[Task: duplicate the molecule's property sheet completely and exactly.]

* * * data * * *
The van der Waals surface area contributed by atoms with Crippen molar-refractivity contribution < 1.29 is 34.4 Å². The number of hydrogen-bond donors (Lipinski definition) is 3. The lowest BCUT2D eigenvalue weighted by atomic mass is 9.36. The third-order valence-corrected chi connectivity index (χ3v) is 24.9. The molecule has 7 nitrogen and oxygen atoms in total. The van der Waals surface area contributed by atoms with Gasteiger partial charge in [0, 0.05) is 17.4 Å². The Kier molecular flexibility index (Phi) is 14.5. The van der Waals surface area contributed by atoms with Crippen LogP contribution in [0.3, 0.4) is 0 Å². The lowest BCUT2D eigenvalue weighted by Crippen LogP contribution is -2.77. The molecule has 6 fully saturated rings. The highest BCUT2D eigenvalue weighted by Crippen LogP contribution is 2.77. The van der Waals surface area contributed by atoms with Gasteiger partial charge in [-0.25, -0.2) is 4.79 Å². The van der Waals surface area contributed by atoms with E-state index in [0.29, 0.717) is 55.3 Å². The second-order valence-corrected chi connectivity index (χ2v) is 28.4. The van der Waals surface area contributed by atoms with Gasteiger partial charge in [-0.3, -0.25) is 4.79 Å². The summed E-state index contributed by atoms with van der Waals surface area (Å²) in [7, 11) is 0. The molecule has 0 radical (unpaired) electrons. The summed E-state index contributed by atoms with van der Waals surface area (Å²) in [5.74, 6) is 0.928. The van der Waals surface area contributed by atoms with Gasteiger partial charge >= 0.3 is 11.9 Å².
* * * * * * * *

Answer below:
The van der Waals surface area contributed by atoms with Crippen molar-refractivity contribution < 1.29 is 34.4 Å². The number of hydrogen-bond donors (Lipinski definition) is 3. The lowest BCUT2D eigenvalue weighted by atomic mass is 9.36. The third-order valence-corrected chi connectivity index (χ3v) is 24.9. The molecule has 7 nitrogen and oxygen atoms in total. The van der Waals surface area contributed by atoms with Gasteiger partial charge in [0, 0.05) is 17.4 Å². The Kier molecular flexibility index (Phi) is 14.5. The van der Waals surface area contributed by atoms with Crippen LogP contribution in [0.3, 0.4) is 0 Å². The lowest BCUT2D eigenvalue weighted by Crippen LogP contribution is -2.77. The molecule has 6 fully saturated rings. The highest BCUT2D eigenvalue weighted by Crippen LogP contribution is 2.77. The van der Waals surface area contributed by atoms with Gasteiger partial charge in [-0.25, -0.2) is 4.79 Å². The van der Waals surface area contributed by atoms with E-state index in [0.29, 0.717) is 55.3 Å². The second-order valence-corrected chi connectivity index (χ2v) is 28.4. The van der Waals surface area contributed by atoms with Gasteiger partial charge in [-0.3, -0.25) is 4.79 Å². The summed E-state index contributed by atoms with van der Waals surface area (Å²) in [7, 11) is 0. The molecule has 0 radical (unpaired) electrons. The summed E-state index contributed by atoms with van der Waals surface area (Å²) in [5.74, 6) is 0.928. The van der Waals surface area contributed by atoms with Gasteiger partial charge >= 0.3 is 11.9 Å².